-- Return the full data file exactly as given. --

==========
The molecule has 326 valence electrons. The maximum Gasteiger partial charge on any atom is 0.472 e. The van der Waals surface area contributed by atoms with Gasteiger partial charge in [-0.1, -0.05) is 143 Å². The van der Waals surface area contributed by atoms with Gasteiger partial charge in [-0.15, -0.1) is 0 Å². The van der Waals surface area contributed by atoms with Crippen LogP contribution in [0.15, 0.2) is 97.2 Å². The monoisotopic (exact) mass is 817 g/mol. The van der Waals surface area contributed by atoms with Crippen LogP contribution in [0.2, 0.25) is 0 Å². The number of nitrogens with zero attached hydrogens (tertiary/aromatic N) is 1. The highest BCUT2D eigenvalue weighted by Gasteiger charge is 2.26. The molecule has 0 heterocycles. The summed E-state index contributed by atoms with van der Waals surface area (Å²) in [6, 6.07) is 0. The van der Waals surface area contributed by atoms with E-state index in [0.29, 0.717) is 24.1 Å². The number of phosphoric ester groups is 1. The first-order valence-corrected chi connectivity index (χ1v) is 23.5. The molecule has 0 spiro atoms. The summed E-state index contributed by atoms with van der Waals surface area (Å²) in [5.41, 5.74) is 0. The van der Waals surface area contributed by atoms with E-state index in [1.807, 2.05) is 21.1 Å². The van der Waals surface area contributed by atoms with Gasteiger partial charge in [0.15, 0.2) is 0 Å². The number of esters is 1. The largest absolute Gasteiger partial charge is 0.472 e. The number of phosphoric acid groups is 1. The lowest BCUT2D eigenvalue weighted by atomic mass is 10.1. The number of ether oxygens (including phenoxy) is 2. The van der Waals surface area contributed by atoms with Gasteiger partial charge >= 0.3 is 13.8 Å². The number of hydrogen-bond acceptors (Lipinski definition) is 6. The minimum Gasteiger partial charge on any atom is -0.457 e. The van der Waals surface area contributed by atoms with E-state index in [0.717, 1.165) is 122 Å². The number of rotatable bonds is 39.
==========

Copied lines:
The molecule has 326 valence electrons. The maximum Gasteiger partial charge on any atom is 0.472 e. The van der Waals surface area contributed by atoms with Gasteiger partial charge in [-0.1, -0.05) is 143 Å². The van der Waals surface area contributed by atoms with Gasteiger partial charge in [-0.15, -0.1) is 0 Å². The van der Waals surface area contributed by atoms with Crippen LogP contribution in [0.15, 0.2) is 97.2 Å². The monoisotopic (exact) mass is 817 g/mol. The van der Waals surface area contributed by atoms with Crippen LogP contribution in [0.2, 0.25) is 0 Å². The number of nitrogens with zero attached hydrogens (tertiary/aromatic N) is 1. The highest BCUT2D eigenvalue weighted by Gasteiger charge is 2.26. The molecule has 0 heterocycles. The summed E-state index contributed by atoms with van der Waals surface area (Å²) in [6, 6.07) is 0. The van der Waals surface area contributed by atoms with E-state index in [0.29, 0.717) is 24.1 Å². The number of phosphoric ester groups is 1. The first-order valence-corrected chi connectivity index (χ1v) is 23.5. The molecule has 0 spiro atoms. The summed E-state index contributed by atoms with van der Waals surface area (Å²) in [5.41, 5.74) is 0. The van der Waals surface area contributed by atoms with E-state index in [1.807, 2.05) is 21.1 Å². The van der Waals surface area contributed by atoms with Gasteiger partial charge in [0.15, 0.2) is 0 Å². The number of esters is 1. The largest absolute Gasteiger partial charge is 0.472 e. The number of phosphoric acid groups is 1. The lowest BCUT2D eigenvalue weighted by atomic mass is 10.1. The number of ether oxygens (including phenoxy) is 2. The van der Waals surface area contributed by atoms with Gasteiger partial charge >= 0.3 is 13.8 Å². The number of hydrogen-bond acceptors (Lipinski definition) is 6. The minimum Gasteiger partial charge on any atom is -0.457 e. The van der Waals surface area contributed by atoms with E-state index in [0.717, 1.165) is 122 Å². The number of rotatable bonds is 39.